Firstly may I begin by noting that I was not, I repeat not, disappointed with the presentation of the BAFTAs. As I seem to have acquired a mild obsession with the wonderful Stephen Fry, it would be hard to be left unsatisfied with that aspect – despite his poor attempt at an impression of Stephen Hawking which mustered up a few uncomfortable laughs. I was also thoroughly pleased to see Linklater and co awarded for the 12-year accomplishment that is Boyhood.
Unfortunately these two small things did not redeem BAFTA or compensate for David Beckham’s poor attempt at reading from an autocue. Yet again some great achievements were overlooked, namely Pride, gaining a respectable few nominations but hardly as many as it deserved. Time and time again I’ve observed at these award shows a huge disservice to some of the great films of the year. Big blockbusters disguised as thoughtful dramas starring Benedict Cumberbatch gain an excessive number of nominations. Has cinema’s scope really become so narrow that it’s following the latest celeb obsessions? I don’t know about you, but I thought it was film’s job to inspire and lead the way in the field of creativity. Seems to me like following a cliché formula and utilising an attractive actor is sufficient to warrant great acclaim these days.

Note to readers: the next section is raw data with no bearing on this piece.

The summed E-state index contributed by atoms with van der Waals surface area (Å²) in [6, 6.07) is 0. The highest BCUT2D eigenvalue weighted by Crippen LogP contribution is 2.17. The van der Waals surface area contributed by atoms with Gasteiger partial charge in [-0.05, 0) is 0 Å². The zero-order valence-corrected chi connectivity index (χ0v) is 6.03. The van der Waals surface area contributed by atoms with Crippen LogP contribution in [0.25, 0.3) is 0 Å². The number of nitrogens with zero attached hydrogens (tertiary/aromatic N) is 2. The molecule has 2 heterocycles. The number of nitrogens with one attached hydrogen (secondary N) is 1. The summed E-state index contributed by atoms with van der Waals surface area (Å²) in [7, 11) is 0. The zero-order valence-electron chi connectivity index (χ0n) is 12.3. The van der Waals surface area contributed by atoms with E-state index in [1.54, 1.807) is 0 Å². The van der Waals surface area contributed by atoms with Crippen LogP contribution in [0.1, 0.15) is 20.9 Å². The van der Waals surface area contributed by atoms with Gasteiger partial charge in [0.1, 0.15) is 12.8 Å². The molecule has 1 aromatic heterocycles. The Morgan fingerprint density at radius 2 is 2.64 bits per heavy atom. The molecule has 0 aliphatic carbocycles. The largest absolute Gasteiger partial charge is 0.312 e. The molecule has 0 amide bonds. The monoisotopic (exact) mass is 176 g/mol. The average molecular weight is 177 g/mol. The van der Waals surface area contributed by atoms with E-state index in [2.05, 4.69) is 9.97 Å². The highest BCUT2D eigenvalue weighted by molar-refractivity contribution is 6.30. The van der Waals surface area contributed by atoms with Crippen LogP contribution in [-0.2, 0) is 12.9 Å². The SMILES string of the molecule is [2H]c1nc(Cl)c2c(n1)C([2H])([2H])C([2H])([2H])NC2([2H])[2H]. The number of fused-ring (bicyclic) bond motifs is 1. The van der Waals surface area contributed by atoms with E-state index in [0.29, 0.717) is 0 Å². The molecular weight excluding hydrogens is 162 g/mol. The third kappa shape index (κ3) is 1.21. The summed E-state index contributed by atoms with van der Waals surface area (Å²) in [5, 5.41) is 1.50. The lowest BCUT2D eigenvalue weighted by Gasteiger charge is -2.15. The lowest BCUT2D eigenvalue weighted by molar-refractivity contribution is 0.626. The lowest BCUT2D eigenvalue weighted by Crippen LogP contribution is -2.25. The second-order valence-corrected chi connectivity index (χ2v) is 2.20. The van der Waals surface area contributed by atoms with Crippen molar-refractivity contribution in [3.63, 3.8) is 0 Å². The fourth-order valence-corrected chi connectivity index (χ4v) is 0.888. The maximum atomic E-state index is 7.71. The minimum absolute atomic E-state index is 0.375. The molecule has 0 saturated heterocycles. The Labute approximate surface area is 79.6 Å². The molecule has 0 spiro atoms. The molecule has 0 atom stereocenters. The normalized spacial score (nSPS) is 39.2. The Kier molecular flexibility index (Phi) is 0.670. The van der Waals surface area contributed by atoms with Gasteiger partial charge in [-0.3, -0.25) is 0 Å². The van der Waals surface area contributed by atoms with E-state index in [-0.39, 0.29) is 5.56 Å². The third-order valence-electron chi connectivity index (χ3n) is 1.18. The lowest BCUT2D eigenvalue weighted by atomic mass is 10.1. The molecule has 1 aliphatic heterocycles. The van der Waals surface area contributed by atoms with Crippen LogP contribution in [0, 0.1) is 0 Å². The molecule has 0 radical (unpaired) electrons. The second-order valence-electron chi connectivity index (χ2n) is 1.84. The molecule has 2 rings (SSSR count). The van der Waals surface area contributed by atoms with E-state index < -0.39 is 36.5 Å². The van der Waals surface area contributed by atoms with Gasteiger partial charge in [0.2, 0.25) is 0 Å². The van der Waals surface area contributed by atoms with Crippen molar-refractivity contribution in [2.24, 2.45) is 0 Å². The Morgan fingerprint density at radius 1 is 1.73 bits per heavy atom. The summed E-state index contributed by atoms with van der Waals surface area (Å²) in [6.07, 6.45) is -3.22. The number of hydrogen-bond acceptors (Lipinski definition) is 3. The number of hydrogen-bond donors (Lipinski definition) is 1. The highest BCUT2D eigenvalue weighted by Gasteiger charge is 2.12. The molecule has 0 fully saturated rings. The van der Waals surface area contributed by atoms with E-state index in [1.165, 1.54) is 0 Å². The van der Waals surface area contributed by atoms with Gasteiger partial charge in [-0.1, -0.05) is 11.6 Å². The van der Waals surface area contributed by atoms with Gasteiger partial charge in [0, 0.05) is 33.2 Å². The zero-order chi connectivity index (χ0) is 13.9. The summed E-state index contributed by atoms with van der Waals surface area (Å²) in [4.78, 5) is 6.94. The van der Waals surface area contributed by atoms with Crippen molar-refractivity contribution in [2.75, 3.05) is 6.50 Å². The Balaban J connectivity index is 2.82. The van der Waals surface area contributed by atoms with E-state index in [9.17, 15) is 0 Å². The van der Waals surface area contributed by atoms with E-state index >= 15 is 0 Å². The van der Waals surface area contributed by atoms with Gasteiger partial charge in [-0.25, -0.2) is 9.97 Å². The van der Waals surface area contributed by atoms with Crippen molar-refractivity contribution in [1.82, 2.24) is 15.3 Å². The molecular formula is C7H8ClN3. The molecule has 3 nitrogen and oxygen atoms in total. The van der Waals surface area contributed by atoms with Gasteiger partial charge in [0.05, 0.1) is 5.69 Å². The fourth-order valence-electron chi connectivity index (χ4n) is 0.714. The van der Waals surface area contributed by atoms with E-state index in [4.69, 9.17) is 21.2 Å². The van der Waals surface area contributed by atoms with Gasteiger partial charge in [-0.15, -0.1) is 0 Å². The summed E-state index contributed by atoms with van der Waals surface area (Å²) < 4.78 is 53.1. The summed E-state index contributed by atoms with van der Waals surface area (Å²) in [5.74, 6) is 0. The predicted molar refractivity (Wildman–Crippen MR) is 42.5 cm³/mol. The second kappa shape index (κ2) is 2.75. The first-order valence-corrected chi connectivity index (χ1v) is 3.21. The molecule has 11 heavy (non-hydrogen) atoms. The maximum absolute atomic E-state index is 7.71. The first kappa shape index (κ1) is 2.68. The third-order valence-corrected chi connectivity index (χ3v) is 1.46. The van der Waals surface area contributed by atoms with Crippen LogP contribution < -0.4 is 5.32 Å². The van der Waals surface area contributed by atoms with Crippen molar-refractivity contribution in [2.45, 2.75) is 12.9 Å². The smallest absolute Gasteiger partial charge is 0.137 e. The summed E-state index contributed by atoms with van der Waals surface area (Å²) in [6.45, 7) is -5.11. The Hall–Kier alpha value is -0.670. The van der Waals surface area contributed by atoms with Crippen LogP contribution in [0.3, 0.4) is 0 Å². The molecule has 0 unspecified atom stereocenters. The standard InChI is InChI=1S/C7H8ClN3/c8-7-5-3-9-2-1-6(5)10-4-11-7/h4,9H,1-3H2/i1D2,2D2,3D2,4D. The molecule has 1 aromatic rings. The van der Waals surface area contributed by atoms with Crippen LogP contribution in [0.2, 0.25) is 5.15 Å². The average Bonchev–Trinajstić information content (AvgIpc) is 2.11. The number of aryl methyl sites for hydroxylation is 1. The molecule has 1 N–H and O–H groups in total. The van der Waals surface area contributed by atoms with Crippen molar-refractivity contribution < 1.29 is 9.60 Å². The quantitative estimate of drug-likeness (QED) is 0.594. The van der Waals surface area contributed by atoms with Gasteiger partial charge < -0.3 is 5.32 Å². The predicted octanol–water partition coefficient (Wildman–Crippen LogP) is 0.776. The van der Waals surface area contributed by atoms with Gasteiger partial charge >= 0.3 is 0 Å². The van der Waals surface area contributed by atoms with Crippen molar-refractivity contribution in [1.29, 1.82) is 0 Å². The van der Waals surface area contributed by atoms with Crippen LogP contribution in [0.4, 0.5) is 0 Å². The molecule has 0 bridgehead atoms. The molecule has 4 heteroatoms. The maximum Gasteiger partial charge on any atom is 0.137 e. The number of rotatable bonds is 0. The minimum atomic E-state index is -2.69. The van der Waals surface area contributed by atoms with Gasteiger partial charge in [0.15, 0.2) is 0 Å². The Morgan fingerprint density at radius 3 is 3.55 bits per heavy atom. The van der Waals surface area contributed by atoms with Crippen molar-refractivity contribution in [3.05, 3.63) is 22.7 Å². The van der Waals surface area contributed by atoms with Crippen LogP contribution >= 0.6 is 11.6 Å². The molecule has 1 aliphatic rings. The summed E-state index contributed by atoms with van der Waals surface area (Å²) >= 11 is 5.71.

Well maybe I can overlook the ignorance on this count. Surely it could be the case that really people just weren’t exposed to treasures such as Pride enough by local Cinema companies and talk show hosts. It’s not their fault. Perhaps my real disappointment, nay outrage, comes from the abomination of The Grand Budapest Hotel beating out Birdman, Boyhood, Whiplash, Nightcrawler and, (yes again), Pride for the best original screenplay award. This is a film competing with some of the best pieces of art the year has had to offer. Now don’t get me wrong, I’m not one to be biased in this field. Over the years I have laughed, cried, chortled etc etc at many a Wes Anderson film. Moonrise Kingdom was a work of sheer genius highlighting the complexity of children which is often underestimated, The Royal Tenenbaums is a cult classic with its signature dry humour. The list could go on. Though similar in style of writing, costume, scenery and cast, The Grand Budapest Hotel seems more like a film masquerading as one of Wes Anderson’s great works rather than one actually written by him. Despite the all star cast, as always, there was something very lacklustre about the GPH (yes, I’m using acronyms now). There was something left to be desired, it didn’t contain Wes’s usual passion and for lack of a better word, ‘pizzaz’. Yet the film’s mediocrity is only the tip of the iceberg. What hurts the very most is that poor old Wes Anderson’s other achievements have gained little to no recognition during award season. My theory? This film has been viewed through some severely rose tinted specs, merely seeing the ‘cute’ and ‘quirky’, which in actuality has been surfacing in films of its kind for years.
Luckily there were few other snubs of more deserving actors (excluding my beloved Ethan Hawke) and the Imitation Game did go home empty handed, or this post might be a little longer.